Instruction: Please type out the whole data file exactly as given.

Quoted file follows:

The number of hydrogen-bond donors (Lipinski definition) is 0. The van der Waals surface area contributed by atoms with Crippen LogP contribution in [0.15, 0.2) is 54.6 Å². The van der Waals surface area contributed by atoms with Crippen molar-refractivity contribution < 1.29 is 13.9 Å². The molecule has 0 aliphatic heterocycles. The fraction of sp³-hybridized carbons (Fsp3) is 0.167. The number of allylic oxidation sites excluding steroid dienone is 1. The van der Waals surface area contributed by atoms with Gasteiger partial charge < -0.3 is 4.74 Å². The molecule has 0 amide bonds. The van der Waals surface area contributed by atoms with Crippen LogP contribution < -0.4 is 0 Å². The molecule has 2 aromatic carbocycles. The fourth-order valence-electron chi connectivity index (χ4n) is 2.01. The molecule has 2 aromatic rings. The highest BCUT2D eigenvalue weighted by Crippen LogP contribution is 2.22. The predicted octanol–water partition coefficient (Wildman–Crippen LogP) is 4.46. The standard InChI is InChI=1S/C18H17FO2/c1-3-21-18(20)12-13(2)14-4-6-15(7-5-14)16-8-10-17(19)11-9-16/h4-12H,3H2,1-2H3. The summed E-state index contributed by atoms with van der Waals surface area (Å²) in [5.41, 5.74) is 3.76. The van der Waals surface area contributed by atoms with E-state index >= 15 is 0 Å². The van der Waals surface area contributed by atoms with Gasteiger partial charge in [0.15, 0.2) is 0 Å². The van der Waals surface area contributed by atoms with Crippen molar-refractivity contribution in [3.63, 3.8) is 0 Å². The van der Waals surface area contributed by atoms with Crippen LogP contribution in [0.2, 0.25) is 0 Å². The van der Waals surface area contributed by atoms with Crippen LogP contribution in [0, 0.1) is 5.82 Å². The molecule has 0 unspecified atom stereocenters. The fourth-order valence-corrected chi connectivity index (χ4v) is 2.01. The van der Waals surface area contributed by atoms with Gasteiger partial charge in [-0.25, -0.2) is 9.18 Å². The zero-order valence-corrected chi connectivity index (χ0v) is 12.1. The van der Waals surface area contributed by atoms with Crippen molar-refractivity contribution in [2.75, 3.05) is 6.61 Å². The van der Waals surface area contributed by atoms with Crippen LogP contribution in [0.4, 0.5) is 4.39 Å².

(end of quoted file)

The number of hydrogen-bond donors (Lipinski definition) is 0. The van der Waals surface area contributed by atoms with Crippen LogP contribution in [0.15, 0.2) is 54.6 Å². The van der Waals surface area contributed by atoms with Crippen molar-refractivity contribution < 1.29 is 13.9 Å². The molecule has 0 aliphatic heterocycles. The fraction of sp³-hybridized carbons (Fsp3) is 0.167. The number of allylic oxidation sites excluding steroid dienone is 1. The van der Waals surface area contributed by atoms with Gasteiger partial charge < -0.3 is 4.74 Å². The molecule has 0 amide bonds. The van der Waals surface area contributed by atoms with Crippen LogP contribution < -0.4 is 0 Å². The molecule has 2 aromatic carbocycles. The fourth-order valence-electron chi connectivity index (χ4n) is 2.01. The molecule has 2 aromatic rings. The highest BCUT2D eigenvalue weighted by Crippen LogP contribution is 2.22. The predicted octanol–water partition coefficient (Wildman–Crippen LogP) is 4.46. The standard InChI is InChI=1S/C18H17FO2/c1-3-21-18(20)12-13(2)14-4-6-15(7-5-14)16-8-10-17(19)11-9-16/h4-12H,3H2,1-2H3. The summed E-state index contributed by atoms with van der Waals surface area (Å²) in [5.41, 5.74) is 3.76. The van der Waals surface area contributed by atoms with E-state index >= 15 is 0 Å². The van der Waals surface area contributed by atoms with Gasteiger partial charge in [0.15, 0.2) is 0 Å². The van der Waals surface area contributed by atoms with Crippen molar-refractivity contribution in [3.63, 3.8) is 0 Å². The van der Waals surface area contributed by atoms with Crippen LogP contribution in [0.2, 0.25) is 0 Å². The van der Waals surface area contributed by atoms with Crippen LogP contribution in [0, 0.1) is 5.82 Å². The molecule has 0 unspecified atom stereocenters. The fourth-order valence-corrected chi connectivity index (χ4v) is 2.01. The van der Waals surface area contributed by atoms with Gasteiger partial charge in [-0.25, -0.2) is 9.18 Å². The zero-order valence-corrected chi connectivity index (χ0v) is 12.1. The van der Waals surface area contributed by atoms with Crippen molar-refractivity contribution in [2.75, 3.05) is 6.61 Å². The van der Waals surface area contributed by atoms with Crippen LogP contribution in [0.4, 0.5) is 4.39 Å².